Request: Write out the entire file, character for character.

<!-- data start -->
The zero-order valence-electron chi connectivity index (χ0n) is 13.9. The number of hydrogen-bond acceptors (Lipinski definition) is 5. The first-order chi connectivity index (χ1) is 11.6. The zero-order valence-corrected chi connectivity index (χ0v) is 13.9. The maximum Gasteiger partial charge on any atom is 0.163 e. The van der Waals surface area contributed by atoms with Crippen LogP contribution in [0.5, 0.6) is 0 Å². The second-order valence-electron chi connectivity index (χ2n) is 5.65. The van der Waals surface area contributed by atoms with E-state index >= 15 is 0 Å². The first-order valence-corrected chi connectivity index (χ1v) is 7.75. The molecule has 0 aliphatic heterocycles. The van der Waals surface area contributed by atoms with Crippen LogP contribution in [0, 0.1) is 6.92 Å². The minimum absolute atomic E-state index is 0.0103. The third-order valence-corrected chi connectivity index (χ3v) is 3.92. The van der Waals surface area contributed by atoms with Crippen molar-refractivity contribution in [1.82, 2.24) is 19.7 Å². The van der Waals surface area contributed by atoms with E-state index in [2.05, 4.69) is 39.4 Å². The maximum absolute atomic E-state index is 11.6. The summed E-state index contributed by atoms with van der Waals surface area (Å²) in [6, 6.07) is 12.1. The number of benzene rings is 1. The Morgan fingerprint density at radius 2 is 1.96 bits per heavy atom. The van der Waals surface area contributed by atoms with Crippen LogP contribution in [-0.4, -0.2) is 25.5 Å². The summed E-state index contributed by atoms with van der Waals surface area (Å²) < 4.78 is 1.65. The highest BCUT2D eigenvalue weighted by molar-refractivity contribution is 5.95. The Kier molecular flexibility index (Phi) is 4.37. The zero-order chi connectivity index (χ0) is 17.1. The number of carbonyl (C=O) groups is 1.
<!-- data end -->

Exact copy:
The zero-order valence-electron chi connectivity index (χ0n) is 13.9. The number of hydrogen-bond acceptors (Lipinski definition) is 5. The first-order chi connectivity index (χ1) is 11.6. The zero-order valence-corrected chi connectivity index (χ0v) is 13.9. The maximum Gasteiger partial charge on any atom is 0.163 e. The van der Waals surface area contributed by atoms with Crippen LogP contribution in [0.5, 0.6) is 0 Å². The second-order valence-electron chi connectivity index (χ2n) is 5.65. The van der Waals surface area contributed by atoms with E-state index >= 15 is 0 Å². The first-order valence-corrected chi connectivity index (χ1v) is 7.75. The molecule has 0 aliphatic heterocycles. The van der Waals surface area contributed by atoms with Crippen LogP contribution in [0, 0.1) is 6.92 Å². The minimum absolute atomic E-state index is 0.0103. The third-order valence-corrected chi connectivity index (χ3v) is 3.92. The van der Waals surface area contributed by atoms with Crippen molar-refractivity contribution in [1.82, 2.24) is 19.7 Å². The van der Waals surface area contributed by atoms with E-state index in [2.05, 4.69) is 39.4 Å². The maximum absolute atomic E-state index is 11.6. The summed E-state index contributed by atoms with van der Waals surface area (Å²) in [6, 6.07) is 12.1. The number of benzene rings is 1. The Morgan fingerprint density at radius 2 is 1.96 bits per heavy atom. The van der Waals surface area contributed by atoms with Crippen LogP contribution in [-0.4, -0.2) is 25.5 Å². The summed E-state index contributed by atoms with van der Waals surface area (Å²) < 4.78 is 1.65. The highest BCUT2D eigenvalue weighted by molar-refractivity contribution is 5.95. The Kier molecular flexibility index (Phi) is 4.37. The zero-order chi connectivity index (χ0) is 17.1. The number of carbonyl (C=O) groups is 1.